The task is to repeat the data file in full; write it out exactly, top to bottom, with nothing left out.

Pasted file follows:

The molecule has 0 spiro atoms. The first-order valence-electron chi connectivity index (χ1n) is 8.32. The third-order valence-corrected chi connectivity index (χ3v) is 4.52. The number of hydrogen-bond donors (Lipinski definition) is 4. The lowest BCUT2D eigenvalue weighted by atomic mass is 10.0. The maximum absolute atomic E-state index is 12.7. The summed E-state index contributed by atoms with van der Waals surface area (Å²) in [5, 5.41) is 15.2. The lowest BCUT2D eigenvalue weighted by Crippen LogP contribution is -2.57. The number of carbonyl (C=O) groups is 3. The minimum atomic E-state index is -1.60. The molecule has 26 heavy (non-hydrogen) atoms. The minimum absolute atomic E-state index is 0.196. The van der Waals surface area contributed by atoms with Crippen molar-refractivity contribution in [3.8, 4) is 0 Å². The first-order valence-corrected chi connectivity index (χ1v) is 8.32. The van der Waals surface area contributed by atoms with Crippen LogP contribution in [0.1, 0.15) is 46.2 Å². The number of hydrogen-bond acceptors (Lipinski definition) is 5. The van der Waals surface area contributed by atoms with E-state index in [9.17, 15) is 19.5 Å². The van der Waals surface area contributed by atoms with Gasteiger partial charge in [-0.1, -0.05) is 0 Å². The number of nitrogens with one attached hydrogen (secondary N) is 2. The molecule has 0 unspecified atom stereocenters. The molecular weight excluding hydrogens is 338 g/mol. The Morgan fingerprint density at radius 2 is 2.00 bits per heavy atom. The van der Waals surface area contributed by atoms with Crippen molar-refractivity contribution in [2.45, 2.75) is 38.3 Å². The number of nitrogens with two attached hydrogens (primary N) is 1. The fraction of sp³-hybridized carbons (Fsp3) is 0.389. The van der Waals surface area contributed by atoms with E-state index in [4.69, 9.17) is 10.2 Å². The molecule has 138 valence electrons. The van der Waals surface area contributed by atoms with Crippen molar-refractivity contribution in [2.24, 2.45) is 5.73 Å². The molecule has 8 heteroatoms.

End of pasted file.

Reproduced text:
The molecule has 0 spiro atoms. The first-order valence-electron chi connectivity index (χ1n) is 8.32. The third-order valence-corrected chi connectivity index (χ3v) is 4.52. The number of hydrogen-bond donors (Lipinski definition) is 4. The lowest BCUT2D eigenvalue weighted by atomic mass is 10.0. The maximum absolute atomic E-state index is 12.7. The summed E-state index contributed by atoms with van der Waals surface area (Å²) in [5, 5.41) is 15.2. The lowest BCUT2D eigenvalue weighted by Crippen LogP contribution is -2.57. The number of carbonyl (C=O) groups is 3. The minimum atomic E-state index is -1.60. The molecule has 26 heavy (non-hydrogen) atoms. The minimum absolute atomic E-state index is 0.196. The van der Waals surface area contributed by atoms with Crippen molar-refractivity contribution in [3.8, 4) is 0 Å². The first-order valence-corrected chi connectivity index (χ1v) is 8.32. The van der Waals surface area contributed by atoms with Crippen LogP contribution in [0.1, 0.15) is 46.2 Å². The number of hydrogen-bond acceptors (Lipinski definition) is 5. The van der Waals surface area contributed by atoms with E-state index in [9.17, 15) is 19.5 Å². The van der Waals surface area contributed by atoms with Gasteiger partial charge in [-0.1, -0.05) is 0 Å². The number of nitrogens with one attached hydrogen (secondary N) is 2. The molecule has 0 unspecified atom stereocenters. The molecular weight excluding hydrogens is 338 g/mol. The Morgan fingerprint density at radius 2 is 2.00 bits per heavy atom. The van der Waals surface area contributed by atoms with Crippen molar-refractivity contribution in [2.45, 2.75) is 38.3 Å². The number of nitrogens with two attached hydrogens (primary N) is 1. The fraction of sp³-hybridized carbons (Fsp3) is 0.389. The van der Waals surface area contributed by atoms with E-state index in [4.69, 9.17) is 10.2 Å². The molecule has 138 valence electrons. The van der Waals surface area contributed by atoms with Crippen molar-refractivity contribution in [2.24, 2.45) is 5.73 Å². The molecule has 8 heteroatoms.